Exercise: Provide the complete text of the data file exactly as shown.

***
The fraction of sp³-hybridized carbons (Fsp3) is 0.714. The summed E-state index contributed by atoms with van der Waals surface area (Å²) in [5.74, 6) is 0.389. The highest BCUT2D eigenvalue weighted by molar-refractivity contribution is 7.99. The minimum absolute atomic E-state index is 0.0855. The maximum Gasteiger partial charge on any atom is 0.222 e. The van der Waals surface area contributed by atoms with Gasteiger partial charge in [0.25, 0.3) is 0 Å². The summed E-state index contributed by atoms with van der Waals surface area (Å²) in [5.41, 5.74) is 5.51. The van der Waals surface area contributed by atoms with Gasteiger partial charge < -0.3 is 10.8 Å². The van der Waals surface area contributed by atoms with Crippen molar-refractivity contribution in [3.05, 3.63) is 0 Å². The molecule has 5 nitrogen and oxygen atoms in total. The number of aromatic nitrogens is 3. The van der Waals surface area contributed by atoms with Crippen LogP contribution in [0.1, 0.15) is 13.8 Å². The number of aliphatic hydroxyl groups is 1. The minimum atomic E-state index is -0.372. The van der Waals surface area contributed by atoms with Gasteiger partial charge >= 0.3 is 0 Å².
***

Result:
The fraction of sp³-hybridized carbons (Fsp3) is 0.714. The summed E-state index contributed by atoms with van der Waals surface area (Å²) in [5.74, 6) is 0.389. The highest BCUT2D eigenvalue weighted by molar-refractivity contribution is 7.99. The minimum absolute atomic E-state index is 0.0855. The maximum Gasteiger partial charge on any atom is 0.222 e. The van der Waals surface area contributed by atoms with Gasteiger partial charge in [0.25, 0.3) is 0 Å². The summed E-state index contributed by atoms with van der Waals surface area (Å²) in [5.41, 5.74) is 5.51. The van der Waals surface area contributed by atoms with Gasteiger partial charge < -0.3 is 10.8 Å². The van der Waals surface area contributed by atoms with Crippen molar-refractivity contribution in [3.05, 3.63) is 0 Å². The molecule has 5 nitrogen and oxygen atoms in total. The number of aromatic nitrogens is 3. The van der Waals surface area contributed by atoms with Crippen LogP contribution in [0.1, 0.15) is 13.8 Å². The number of aliphatic hydroxyl groups is 1. The minimum atomic E-state index is -0.372. The van der Waals surface area contributed by atoms with Gasteiger partial charge >= 0.3 is 0 Å².